After all this time all one can do is try for the withdrawal, or suck it up and do the return, because if you don't then you stand little chance arguing failure to submit on time penalties at tribunal.

Ok great summary.

But this doesn't answer the question as to how HMRC can state that a Director "must" submit a tax return. That is just not true! They have told me that the commissioners have told them that they can say that. I want to see how they have been told.

I understand that some may think this is unnecessarily pedantic but why should they be able to write whatever they like on their website and not make it clear.

Directors do not have to submit a tax return unless HMRC ask them to. (Or obviously they have income that they need to declare.)

So the website is factually wrong.

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Replying to roblpm:
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By Tax Dragon
08th Jun 2018 15:51

roblpm wrote:

So the website is factually wrong.

Do you contact your MP every time you spot an error on a website?
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Replying to roblpm:
By Paul D Utherone
08th Jun 2018 17:24

Well yes and no.

It may not be statutory, but it's what HMRC believe to be true, and is one of their criteria. So if HMRC require a director to make a return for any year, and will not withdraw under s8B, then yes, they must do so.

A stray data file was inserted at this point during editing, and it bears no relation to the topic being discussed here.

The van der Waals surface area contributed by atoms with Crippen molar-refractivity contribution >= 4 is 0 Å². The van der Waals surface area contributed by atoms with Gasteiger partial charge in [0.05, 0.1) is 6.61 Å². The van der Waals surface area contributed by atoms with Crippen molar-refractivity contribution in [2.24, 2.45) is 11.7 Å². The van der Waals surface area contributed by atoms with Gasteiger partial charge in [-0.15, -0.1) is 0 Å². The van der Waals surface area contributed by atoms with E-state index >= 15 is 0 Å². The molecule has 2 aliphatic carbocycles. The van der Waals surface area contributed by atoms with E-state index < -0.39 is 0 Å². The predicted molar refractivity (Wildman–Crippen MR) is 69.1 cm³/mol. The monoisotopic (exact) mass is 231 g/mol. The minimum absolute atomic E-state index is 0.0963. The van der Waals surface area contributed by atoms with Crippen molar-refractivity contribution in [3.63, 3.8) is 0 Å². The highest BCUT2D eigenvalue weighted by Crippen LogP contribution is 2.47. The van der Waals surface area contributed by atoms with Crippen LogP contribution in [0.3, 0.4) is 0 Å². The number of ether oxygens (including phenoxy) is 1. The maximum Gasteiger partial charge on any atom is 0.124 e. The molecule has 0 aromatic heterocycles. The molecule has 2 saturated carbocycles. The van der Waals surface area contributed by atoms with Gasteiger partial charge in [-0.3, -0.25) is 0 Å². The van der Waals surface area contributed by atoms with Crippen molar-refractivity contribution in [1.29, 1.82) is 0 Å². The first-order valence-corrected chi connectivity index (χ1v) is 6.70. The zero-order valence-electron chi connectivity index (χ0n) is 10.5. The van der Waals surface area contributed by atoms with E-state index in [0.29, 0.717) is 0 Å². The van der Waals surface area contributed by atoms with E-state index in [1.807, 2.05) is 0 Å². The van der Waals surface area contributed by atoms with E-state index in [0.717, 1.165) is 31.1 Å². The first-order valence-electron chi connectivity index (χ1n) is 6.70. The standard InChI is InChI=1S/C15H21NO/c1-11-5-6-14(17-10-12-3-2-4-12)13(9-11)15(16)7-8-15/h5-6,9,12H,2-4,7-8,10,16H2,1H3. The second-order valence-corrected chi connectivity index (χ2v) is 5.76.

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By roblpm
08th Jun 2018 15:10

Directors should not be in the list.

They need to submit if there is taxable income like anyone else. Or if HMRC ask them to like anyone else.

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Replying to roblpm:
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By Tax Dragon
08th Jun 2018 15:52

I hope you feel better for venting in here, but it's not the worst mistake HMRC has made. Why so excitable?

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Replying to Tax Dragon:
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By roblpm
08th Jun 2018 16:17

Do you feel the need to criticise me every post?

I will stop posting.

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Replying to roblpm:
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By Tax Dragon
08th Jun 2018 17:33

I didn't feel I had criticised you at all. If anything, my comments just show my ignorance as I still have no idea what your situation is but it seems all the other respondents understand you completely.

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RLI
By lionofludesch
08th Jun 2018 15:54

There's been a bias towards the Crown's position as long as I can remember.

Losing Mallalieu v Drummond would've cost the Inland Revenue a fortune. It therefore had to be stamped on, whatever the rights and wrongs of the case.

Nothing new here. The Government lack integrity.

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Replying to fawltybasil2575:
By SteLacca
11th Jun 2018 13:20

I take offence at being described as "more senior" ;)

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By roblpm
07th Aug 2018 10:55

Well seems like a few letters can make a difference:

We consider which customers should complete a return on a continual basis as part of our
wider transformation agenda. We have no current plans to change the criteria. However, we
agree that the wording of our guidance on GOV.UK needs updating, and we plan to do this
when time and other priorities allow.